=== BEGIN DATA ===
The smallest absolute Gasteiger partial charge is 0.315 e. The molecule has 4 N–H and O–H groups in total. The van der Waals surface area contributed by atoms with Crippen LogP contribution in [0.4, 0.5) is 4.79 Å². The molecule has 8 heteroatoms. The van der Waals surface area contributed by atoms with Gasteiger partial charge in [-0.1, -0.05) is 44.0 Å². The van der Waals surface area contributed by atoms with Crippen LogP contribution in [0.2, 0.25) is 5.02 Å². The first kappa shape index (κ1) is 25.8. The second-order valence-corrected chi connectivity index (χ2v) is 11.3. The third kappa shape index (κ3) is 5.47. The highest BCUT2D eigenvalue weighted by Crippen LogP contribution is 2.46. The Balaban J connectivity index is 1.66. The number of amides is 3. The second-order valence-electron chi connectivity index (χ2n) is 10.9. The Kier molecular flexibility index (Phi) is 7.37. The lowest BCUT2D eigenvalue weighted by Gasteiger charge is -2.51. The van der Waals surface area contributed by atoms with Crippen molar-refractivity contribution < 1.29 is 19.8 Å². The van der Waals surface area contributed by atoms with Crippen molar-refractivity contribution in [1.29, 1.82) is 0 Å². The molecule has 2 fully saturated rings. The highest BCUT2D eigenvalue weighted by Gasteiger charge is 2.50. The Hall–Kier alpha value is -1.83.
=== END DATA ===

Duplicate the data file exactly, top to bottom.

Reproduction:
The smallest absolute Gasteiger partial charge is 0.315 e. The molecule has 4 N–H and O–H groups in total. The van der Waals surface area contributed by atoms with Crippen LogP contribution in [0.4, 0.5) is 4.79 Å². The molecule has 8 heteroatoms. The van der Waals surface area contributed by atoms with Gasteiger partial charge in [-0.1, -0.05) is 44.0 Å². The van der Waals surface area contributed by atoms with Crippen LogP contribution in [0.2, 0.25) is 5.02 Å². The first kappa shape index (κ1) is 25.8. The second-order valence-corrected chi connectivity index (χ2v) is 11.3. The third kappa shape index (κ3) is 5.47. The highest BCUT2D eigenvalue weighted by Crippen LogP contribution is 2.46. The Balaban J connectivity index is 1.66. The number of amides is 3. The second-order valence-electron chi connectivity index (χ2n) is 10.9. The Kier molecular flexibility index (Phi) is 7.37. The lowest BCUT2D eigenvalue weighted by Gasteiger charge is -2.51. The van der Waals surface area contributed by atoms with Crippen molar-refractivity contribution < 1.29 is 19.8 Å². The van der Waals surface area contributed by atoms with Crippen molar-refractivity contribution in [1.29, 1.82) is 0 Å². The molecule has 2 fully saturated rings. The highest BCUT2D eigenvalue weighted by Gasteiger charge is 2.50. The Hall–Kier alpha value is -1.83.